Patience (noun)– The capacity to accept or tolerate delay, problems, or suffering without becoming annoyed or anxious
Virtue (noun) – Behaviour showing high moral standards
Is patience a virtue? We have all heard the story of the hare and the tortoise, where slow and steady wins the race, but is that true in real life? I don’t know why, but I have always thought that if I am not quick at something then I will miss out, I want everything now. Problem is, I also have these speedy expectations from others. I respect people who have patience enormously, but this isn’t something I am very good at and probably links to the fact I am a control freak.
So why am I impatient?
Technology and our surroundings have sped up our lives. We live in a world with instant gratification – maybe I am impatient, because as a millennial I have never had to be patient?! If I want to buy something, I can click on the internet and get next day delivery. If someone want’s a promotion/pay rise and isn’t getting it they can get a new job. If you want a new car or new house, there is finance and so on and so on……
Just a few little examples of scenarios that make me impatient – Sound familiar?
- Getting frustrated because I haven’t lost weight when I have been eating salad for 2 days?
- Shouting at the computer screen because it takes 10 seconds to load a page?
- Getting angry when you have asked someone to do something 100 times, and it still isn’t done.
- Asking for a simple task to be done, and it’s not done right.
- You are waiting for someone and they turn up an hour late, and your blood is boiling. You say you are ok, but you know that your tone of voice says otherwise.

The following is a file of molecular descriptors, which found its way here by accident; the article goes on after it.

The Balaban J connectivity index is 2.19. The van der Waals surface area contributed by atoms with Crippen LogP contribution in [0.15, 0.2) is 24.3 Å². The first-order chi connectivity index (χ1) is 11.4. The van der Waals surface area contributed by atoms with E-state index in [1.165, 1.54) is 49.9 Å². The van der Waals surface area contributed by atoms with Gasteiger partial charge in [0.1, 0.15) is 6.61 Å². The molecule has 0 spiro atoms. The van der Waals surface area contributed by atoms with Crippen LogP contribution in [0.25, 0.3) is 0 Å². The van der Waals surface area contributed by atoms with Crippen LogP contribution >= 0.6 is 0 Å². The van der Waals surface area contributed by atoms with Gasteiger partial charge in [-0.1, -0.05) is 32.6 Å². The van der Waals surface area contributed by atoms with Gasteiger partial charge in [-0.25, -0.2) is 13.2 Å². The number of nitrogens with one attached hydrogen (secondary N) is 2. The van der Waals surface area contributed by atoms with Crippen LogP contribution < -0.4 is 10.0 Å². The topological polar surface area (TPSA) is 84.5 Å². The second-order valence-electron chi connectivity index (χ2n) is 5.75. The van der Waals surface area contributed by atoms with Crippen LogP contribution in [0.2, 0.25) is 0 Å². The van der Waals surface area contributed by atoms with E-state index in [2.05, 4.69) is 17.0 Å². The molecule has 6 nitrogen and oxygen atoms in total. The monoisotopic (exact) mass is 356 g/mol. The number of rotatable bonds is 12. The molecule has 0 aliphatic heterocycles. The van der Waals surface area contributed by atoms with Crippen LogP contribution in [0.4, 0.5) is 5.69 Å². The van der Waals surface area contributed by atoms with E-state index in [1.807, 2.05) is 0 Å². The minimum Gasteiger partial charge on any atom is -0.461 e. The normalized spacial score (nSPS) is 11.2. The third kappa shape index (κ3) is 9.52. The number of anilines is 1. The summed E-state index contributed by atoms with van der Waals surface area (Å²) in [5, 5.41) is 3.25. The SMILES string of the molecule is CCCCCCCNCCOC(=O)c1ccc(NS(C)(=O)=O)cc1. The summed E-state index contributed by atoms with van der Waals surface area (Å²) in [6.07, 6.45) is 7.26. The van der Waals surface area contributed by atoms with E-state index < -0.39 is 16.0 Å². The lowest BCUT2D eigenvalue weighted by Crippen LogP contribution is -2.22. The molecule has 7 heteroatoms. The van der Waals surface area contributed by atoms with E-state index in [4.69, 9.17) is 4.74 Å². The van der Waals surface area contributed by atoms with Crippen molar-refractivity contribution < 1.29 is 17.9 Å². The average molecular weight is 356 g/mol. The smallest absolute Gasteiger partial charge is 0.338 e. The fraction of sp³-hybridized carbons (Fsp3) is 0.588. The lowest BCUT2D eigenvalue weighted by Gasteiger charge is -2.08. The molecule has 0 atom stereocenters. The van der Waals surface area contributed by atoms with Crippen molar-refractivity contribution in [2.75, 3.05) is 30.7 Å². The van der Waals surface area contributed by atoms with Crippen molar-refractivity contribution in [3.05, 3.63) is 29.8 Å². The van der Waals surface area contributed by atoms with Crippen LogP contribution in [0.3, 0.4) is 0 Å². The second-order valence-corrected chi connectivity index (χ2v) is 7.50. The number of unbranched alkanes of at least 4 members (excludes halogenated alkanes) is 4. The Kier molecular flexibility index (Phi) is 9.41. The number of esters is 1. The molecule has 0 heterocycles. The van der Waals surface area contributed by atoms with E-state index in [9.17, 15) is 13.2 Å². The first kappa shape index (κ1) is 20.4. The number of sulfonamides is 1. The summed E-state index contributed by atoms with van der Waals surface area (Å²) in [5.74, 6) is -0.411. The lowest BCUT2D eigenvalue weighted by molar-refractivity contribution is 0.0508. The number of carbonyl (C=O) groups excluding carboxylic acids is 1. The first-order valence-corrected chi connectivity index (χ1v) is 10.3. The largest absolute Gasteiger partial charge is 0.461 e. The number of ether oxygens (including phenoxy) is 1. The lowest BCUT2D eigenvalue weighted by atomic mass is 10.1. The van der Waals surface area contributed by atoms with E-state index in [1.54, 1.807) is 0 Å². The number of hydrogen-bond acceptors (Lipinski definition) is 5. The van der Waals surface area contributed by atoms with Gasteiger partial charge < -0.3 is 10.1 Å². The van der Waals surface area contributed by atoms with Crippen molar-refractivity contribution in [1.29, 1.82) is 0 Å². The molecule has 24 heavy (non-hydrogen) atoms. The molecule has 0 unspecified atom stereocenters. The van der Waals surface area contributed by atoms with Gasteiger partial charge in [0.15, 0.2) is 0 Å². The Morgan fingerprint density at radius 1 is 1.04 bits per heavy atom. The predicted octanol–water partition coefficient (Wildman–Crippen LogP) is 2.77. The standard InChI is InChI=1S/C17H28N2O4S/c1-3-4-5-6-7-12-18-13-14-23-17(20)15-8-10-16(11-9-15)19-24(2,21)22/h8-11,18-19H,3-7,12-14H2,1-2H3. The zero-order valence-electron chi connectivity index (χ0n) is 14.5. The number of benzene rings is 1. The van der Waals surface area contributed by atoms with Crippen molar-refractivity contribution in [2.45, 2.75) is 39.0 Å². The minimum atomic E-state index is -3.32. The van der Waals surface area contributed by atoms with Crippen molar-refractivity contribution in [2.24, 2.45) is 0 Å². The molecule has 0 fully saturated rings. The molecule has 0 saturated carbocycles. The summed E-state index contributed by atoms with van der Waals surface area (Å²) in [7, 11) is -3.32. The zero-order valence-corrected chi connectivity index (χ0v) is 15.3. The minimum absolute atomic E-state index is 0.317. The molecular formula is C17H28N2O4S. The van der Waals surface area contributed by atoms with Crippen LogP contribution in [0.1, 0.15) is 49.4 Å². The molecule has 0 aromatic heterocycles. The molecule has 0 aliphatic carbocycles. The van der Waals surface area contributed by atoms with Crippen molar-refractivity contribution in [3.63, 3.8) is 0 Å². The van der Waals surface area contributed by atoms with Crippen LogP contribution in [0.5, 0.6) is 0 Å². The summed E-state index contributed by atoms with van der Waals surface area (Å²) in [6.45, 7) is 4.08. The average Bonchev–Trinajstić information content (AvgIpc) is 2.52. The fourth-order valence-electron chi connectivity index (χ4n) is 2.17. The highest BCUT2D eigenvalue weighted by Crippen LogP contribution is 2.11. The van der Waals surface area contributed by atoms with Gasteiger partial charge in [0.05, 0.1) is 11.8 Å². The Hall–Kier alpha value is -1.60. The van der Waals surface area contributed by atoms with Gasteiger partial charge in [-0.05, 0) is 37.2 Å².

- I buy things now, even though in 2 days time it will be cheaper.
- Moaning and ranting about getting stuck in traffic
We need to try to be just a little more patient
Less people today are patient and Anderson & Rainie findings show that under 35’s have a need for instant gratification and have a loss of patience. This has had damaging affects for companies, because many just create a quick fix rather than accessing the situation and finding out more information. Shorter attention spans will be detrimental in solving large complex problems which need time. Our organisations, colleagues and loved ones need us to have patience. More importantly our health needs us to have patience, it’s not healthy for us to get anxious and angry over every detail.
Ever had someone on the phone or in person that sounds anxious and irritable? It’s not nice and people might be thinking that about you. Do you think people get promoted that are all over the place, quick to judge and always talking over others? I am going to try and start being just a little more patient and here is how I am going to do it.
- Not everyone is like you and me! Some people are slower, some are faster. Access the person you are dealing with on the task you have given them. Are they competent at the task you have given them, do you need to check in with them?
- Identify triggers to come up with strategies to tackle them.
- Think about the bigger picture. What is going to happen if what I want doesn’t happen when I want it to? Will the world end???
- Take that extra 10 seconds to think before acting.
- Try Yoga – I hear this is calming.
- Meet people 1/2 way, instead of moaning. If someone (not mentioning names in case he reads this) is generally slower than you are at doing things, explain the situation and come up with a mutual solution together.
Some things don’t and won’t happen overnight. I think Patience is a virtue, it is something that isn’t as highly regarded nowadays as it should be. Does this statement mean patience is easy? No, not at all, like everything in life to be good at something you have to work at it. I believe what level of patience you give should be assessed for the task at hand, delve a little deeper into the reasoning’s for delays or problems. Is it worth getting annoyed or anxious about?
Sarah-Jane Kenny – Channel Solutions Consultant at the Ken Blanchard Companies